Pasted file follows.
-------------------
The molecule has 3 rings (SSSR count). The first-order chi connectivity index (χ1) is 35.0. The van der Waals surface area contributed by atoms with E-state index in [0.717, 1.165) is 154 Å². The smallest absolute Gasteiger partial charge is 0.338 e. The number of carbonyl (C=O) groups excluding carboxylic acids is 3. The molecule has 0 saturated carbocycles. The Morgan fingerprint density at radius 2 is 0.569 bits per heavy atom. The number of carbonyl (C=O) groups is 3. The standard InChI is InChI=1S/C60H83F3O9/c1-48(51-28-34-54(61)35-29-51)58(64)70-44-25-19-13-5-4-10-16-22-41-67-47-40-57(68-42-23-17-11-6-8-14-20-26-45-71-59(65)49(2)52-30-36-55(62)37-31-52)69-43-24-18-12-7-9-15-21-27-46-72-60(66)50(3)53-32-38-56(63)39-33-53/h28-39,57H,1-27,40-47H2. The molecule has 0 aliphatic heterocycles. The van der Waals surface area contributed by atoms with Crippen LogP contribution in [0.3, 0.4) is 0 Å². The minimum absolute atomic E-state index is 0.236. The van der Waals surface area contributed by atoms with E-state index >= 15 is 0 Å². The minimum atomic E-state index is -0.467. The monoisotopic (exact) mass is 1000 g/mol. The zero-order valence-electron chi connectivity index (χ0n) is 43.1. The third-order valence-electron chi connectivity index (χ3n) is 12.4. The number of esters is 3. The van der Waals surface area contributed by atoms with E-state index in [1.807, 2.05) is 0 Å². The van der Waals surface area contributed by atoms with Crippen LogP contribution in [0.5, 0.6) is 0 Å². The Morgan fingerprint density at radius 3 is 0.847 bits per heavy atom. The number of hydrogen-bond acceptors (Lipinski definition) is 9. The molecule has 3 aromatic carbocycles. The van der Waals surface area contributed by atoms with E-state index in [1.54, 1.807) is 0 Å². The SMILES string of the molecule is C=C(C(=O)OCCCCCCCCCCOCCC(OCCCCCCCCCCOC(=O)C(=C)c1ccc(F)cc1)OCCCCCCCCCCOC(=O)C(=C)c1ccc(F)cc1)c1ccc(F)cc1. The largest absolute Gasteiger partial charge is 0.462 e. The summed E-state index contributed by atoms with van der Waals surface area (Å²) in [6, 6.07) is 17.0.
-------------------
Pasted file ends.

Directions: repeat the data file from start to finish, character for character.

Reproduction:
The molecule has 3 rings (SSSR count). The first-order chi connectivity index (χ1) is 35.0. The van der Waals surface area contributed by atoms with E-state index in [0.717, 1.165) is 154 Å². The smallest absolute Gasteiger partial charge is 0.338 e. The number of carbonyl (C=O) groups excluding carboxylic acids is 3. The molecule has 0 saturated carbocycles. The Morgan fingerprint density at radius 2 is 0.569 bits per heavy atom. The number of carbonyl (C=O) groups is 3. The standard InChI is InChI=1S/C60H83F3O9/c1-48(51-28-34-54(61)35-29-51)58(64)70-44-25-19-13-5-4-10-16-22-41-67-47-40-57(68-42-23-17-11-6-8-14-20-26-45-71-59(65)49(2)52-30-36-55(62)37-31-52)69-43-24-18-12-7-9-15-21-27-46-72-60(66)50(3)53-32-38-56(63)39-33-53/h28-39,57H,1-27,40-47H2. The molecule has 0 aliphatic heterocycles. The van der Waals surface area contributed by atoms with Crippen LogP contribution in [0.3, 0.4) is 0 Å². The minimum absolute atomic E-state index is 0.236. The van der Waals surface area contributed by atoms with E-state index >= 15 is 0 Å². The minimum atomic E-state index is -0.467. The monoisotopic (exact) mass is 1000 g/mol. The zero-order valence-electron chi connectivity index (χ0n) is 43.1. The third-order valence-electron chi connectivity index (χ3n) is 12.4. The number of esters is 3. The van der Waals surface area contributed by atoms with E-state index in [1.807, 2.05) is 0 Å². The van der Waals surface area contributed by atoms with Crippen LogP contribution in [0.5, 0.6) is 0 Å². The Morgan fingerprint density at radius 3 is 0.847 bits per heavy atom. The number of hydrogen-bond acceptors (Lipinski definition) is 9. The molecule has 3 aromatic carbocycles. The van der Waals surface area contributed by atoms with E-state index in [1.54, 1.807) is 0 Å². The SMILES string of the molecule is C=C(C(=O)OCCCCCCCCCCOCCC(OCCCCCCCCCCOC(=O)C(=C)c1ccc(F)cc1)OCCCCCCCCCCOC(=O)C(=C)c1ccc(F)cc1)c1ccc(F)cc1. The largest absolute Gasteiger partial charge is 0.462 e. The summed E-state index contributed by atoms with van der Waals surface area (Å²) in [6, 6.07) is 17.0.